Authors: Luisa Valenzuela

  • Last updated on December 10, 2021

Argentine novelist and short-story writer

Author Works

Long Fiction:

Hay que sonreír, 1966 (Clara, 1976)

El gato eficaz, 1972

Como en la guerra, 1977 (He Who Searches, 1979)

Libro que no muerde, 1980

Cola de lagartija, 1983 (The Lizard’s Tail, 1983)

Novela Negra con Argentinos, 1990 (Black Novel with Argentines, 1992)

Realidad nacional desde la cama, 1990 (Bedside Manners, 1995)

La travesía, 2001

Short Fiction:

Los heréticos, 1967 (The Heretics: Thirteen Short Stories, 1976)

Aquí pasan cosas raras, 1975 (Strange Things Happen Here: Twenty-six Short Stories and a Novel, 1979)

Cambio de armas, 1982 (Other Weapons, 1985)

Donde viven las águilas, 1983 (Up Among the Eagles, 1988)

Open Door: Stories, 1988

Simetrías, 1993 (Symmetries, 1998)

Cuentos completos, y uno más, 1998


Peligrosas palabras, 2001 (essays)


Luisa Valenzuela (vah-lehn-ZWAY-lah), Argentine novelist, short-story writer, journalist, and scriptwriter, is one of Argentina’s most significant authors to emerge since the boom in Latin American literature during the 1960’s. As the daughter of Luisa Mercedes Levinson, a prominent Argentine writer, Valenzuela was initiated at an early age into the world of the written word. Her father, Pablo Francisco Valenzuela, was a doctor. She was reared in Belgrano and received her early education from a German governess and an English tutor. In 1945, she attended Belgrano Girls’ School and then an English high school. She began writing for the magazine Quince Abriles in 1953 and completed her studies at the National Preparatory School Vicente López in 1955. Subsequently she graduated with a bachelor of arts degree from the University of Buenos Aires. She wrote for the Buenos Aires magazines Atlántida, El Hogar, and Esto Es and worked with Jorge Luis Borges in the National Library of Argentina. She also wrote for the Belgrano Radio and was a tour guide in 1957. It was during this time that her first short stories were published, in the magazine Ficción.{$I[AN]9810000746}{$I[A]Valenzuela, Luisa}{$I[geo]WOMEN;Valenzuela, Luisa}{$I[geo]ARGENTINA;Valenzuela, Luisa}{$I[tim]1938;Valenzuela, Luisa}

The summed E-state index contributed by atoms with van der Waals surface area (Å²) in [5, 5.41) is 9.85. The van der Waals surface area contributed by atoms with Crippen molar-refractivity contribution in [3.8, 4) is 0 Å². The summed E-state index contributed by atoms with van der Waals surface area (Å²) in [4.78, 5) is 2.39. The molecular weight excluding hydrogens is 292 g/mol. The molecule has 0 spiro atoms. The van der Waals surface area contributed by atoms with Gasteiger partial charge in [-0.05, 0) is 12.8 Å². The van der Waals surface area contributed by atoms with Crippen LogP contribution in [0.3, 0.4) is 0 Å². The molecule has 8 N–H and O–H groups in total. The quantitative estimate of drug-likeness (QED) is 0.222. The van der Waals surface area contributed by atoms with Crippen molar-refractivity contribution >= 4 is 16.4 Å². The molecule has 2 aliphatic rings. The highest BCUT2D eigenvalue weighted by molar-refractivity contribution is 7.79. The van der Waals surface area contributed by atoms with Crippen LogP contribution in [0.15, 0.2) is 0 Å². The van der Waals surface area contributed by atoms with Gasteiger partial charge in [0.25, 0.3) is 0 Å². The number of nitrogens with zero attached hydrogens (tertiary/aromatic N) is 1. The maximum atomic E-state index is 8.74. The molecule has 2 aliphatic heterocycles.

In 1958, when she was twenty years old, Valenzuela left Buenos Aires to become the Paris correspondent for the Argentine daily newspaper El Mundo. There she wrote programs for Radio Télévision Française and participated in the intellectual life of the then-famous Tel Quel group of literary theorists and structuralists. She married French merchant marine Theodore Marjak, resided in Normandy, and gave birth to a daughter, Anna-Lisa, in 1958. Three years later she returned to Buenos Aires and joined Argentina’s foremost newspaper, La Nación, where she became assistant editor. After she was divorced from her husband in 1965, she went to the University of Iowa’s Writers’ Workshop on a Fulbright grant in 1969. In 1972, she received a scholarship to study pop culture and literature in New York. She then became an avid traveler, living in Spain, Mexico, New York, and Buenos Aires; participating in conferences; continuing her journalism; and cultivating her fiction.